The Great Pong: Gas leak in Rouen, France, leaves foul-smelling cloud of gas wafting over southern England
Emergency services inundated with concerned phone calls
Michael McCarthy, formerly the Independent’s longstanding Environment Editor, now its Environment Columnist, is one of Britain’s leading writers on the environment and the natural world. He has won a string of awards for his work, including Environment Journalist of the Year (three times) and Specialist Writer of the Year in the British Press Awards in 2001. In 2007 he was awarded the Medal of the RSPB for “Outstanding Services to Conservation,” in 2010 he was awarded the Silver Medal of the Zoological Society of London, and in 2011 the Dilys Breeze Medal of the British Trust for Ornithology. In 2009 McCarthy published Say Goodbye To The Cuckoo (John Murray), a study of Britain’s declining migrant birds.
Tuesday 22 January 2013
We can’t call it The Great Stink. That name’s taken. It refers to the summer of 1858 in London, when the smell of poo and other unmentionables coming from the Thames was so bad that Parliament had to stop sitting, and a whole new sewer system was commissioned. But we could perfectly well call it The Great Pong.
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For it was definitely a pong – a pong of rotten eggs, most people said, although less delicate souls used the word farts – and it was most certainly great, yesterday blanketing much of southern England like a weather system, a smell so prominent and so unpleasant that people called their local fire brigade, or the National Grid, in their tens of thousands.
And guess what? It came from France, zis Great Pong. What was it then, you foul-smelling Froggies? The stench of one of your giant rotten cheeses, hein? The whiff of a colossal clove of your unspeakable garlic? Alas, nothing so picturesque.
It was a gas cloud which had escaped from a factory in Rouen in Normandy, and the gas was mercaptan, which is added to odour-free natural gas so that gas escapes can be detected, as its own odour (although the gas is harmless) is among the most powerful of all – detectable in concentrations as tiny as one part in 2.8 billion.
They certainly thought so in Rouen – it so affected things in the city that last night’s football match between Rouen and Olympique Marseille had to be postponed – and they certainly thought so on this side of the Channel, when the gas cloud had drifted across.
“It's disgusting. It's just like gone-off egg. Absolutely disgusting. What is it?” said Susan Smith, as she shepherded her deliriously laughing children through the barriers at Redhill Station in Surrey. “It's from France? They don't even like eggs do they? I'm supposed to be doing beef bourguignon tonight. That's put me right off.” Too right, Susan! You don’t need to bugger up good English beef with fancy Froggie sauces!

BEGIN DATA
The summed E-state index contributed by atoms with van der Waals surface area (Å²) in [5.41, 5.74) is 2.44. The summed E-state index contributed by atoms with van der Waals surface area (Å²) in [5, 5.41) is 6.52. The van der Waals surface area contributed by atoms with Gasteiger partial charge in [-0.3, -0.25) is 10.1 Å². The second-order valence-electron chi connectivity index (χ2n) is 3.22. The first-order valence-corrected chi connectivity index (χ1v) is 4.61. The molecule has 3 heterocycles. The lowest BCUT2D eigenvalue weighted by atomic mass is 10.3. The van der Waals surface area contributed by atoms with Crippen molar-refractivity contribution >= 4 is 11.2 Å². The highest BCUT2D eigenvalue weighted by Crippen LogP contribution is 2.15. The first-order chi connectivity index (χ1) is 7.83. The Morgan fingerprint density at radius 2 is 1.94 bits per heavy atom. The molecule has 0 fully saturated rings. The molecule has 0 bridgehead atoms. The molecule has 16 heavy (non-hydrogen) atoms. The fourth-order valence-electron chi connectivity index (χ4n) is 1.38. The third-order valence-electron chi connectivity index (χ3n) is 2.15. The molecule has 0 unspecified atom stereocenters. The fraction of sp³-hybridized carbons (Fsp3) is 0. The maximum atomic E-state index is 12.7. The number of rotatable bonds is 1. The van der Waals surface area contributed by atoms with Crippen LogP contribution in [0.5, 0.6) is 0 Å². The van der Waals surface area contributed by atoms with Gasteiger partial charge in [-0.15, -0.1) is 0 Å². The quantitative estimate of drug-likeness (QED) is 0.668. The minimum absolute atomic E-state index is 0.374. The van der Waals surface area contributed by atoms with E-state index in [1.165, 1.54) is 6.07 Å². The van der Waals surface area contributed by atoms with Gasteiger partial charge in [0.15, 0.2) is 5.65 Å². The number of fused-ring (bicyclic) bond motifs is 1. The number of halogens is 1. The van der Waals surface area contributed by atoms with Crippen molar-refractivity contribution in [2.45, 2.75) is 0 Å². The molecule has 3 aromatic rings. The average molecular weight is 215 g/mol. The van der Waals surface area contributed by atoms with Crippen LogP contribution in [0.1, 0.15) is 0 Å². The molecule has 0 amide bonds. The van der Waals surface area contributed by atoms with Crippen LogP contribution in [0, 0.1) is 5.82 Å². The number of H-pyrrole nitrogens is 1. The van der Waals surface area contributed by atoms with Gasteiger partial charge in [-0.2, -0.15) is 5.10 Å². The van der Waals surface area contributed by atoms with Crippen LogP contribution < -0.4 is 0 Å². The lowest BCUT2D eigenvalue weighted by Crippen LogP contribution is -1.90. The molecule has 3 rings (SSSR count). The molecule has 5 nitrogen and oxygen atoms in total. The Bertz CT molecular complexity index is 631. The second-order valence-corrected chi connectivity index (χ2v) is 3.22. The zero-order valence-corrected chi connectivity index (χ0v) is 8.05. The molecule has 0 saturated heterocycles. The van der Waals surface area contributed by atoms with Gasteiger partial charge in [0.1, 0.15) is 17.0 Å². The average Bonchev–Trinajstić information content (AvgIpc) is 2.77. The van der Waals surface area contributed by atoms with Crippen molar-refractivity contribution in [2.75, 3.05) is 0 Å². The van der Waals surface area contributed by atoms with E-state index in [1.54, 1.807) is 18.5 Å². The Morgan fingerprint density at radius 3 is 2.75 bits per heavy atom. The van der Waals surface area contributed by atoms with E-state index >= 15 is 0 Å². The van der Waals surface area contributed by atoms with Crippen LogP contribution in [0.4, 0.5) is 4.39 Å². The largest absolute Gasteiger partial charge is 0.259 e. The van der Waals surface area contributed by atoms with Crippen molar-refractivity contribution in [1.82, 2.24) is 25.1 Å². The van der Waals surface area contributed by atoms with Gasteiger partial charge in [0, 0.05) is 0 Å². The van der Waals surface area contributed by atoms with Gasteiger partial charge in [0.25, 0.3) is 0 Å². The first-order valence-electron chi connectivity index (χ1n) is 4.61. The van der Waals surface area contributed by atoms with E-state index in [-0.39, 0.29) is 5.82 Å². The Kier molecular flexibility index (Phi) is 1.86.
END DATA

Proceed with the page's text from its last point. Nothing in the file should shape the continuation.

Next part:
People in coastal towns in Kent and Sussex noticed it first, then by mid-afternoon the mind-boggling pong had spread not only through Surrey to Greater London, but out across the country in a wide arc, with reports coming in from Oxfordshire and even as far north as Northampton in the East Midlands, and Dorset in the West.
People feared a gas leak which might be really dangerous. The National Grid, which would normally deal with up to 10,000 calls countrywide in a day, was inundated with more than 100,000 calls by 2pm. A spokesman said it was an "unprecedented" volume. Fire brigades were also faced mass inquisitions. London Fire Brigade tweeted, on its official twitter account: “Listen carefully I shall say zis in only 140 characters; we attended 42 calls today due to the French gas cloud over London alloallo”
The Health Protection agency offered reassurance. “It is an unpleasant odour which may cause some people to feel slightly nauseous but it is not toxic and will dispel naturally,” the HPA said in a statement.
According to the French interior ministry, the factory at the centre of the leak is owned by Lubrizol, a subsidiary of investor Warren Buffet's Berkshire Hathaway group; there was no word last night on the cause of the leak.
That’s if it did come from the factory. Maybe they’re just saying that, the Froggies. For who knows what devilish giant cheese they might actually have developed?
Who knows how big a clove of garlic might actually get, once they put their minds to it?
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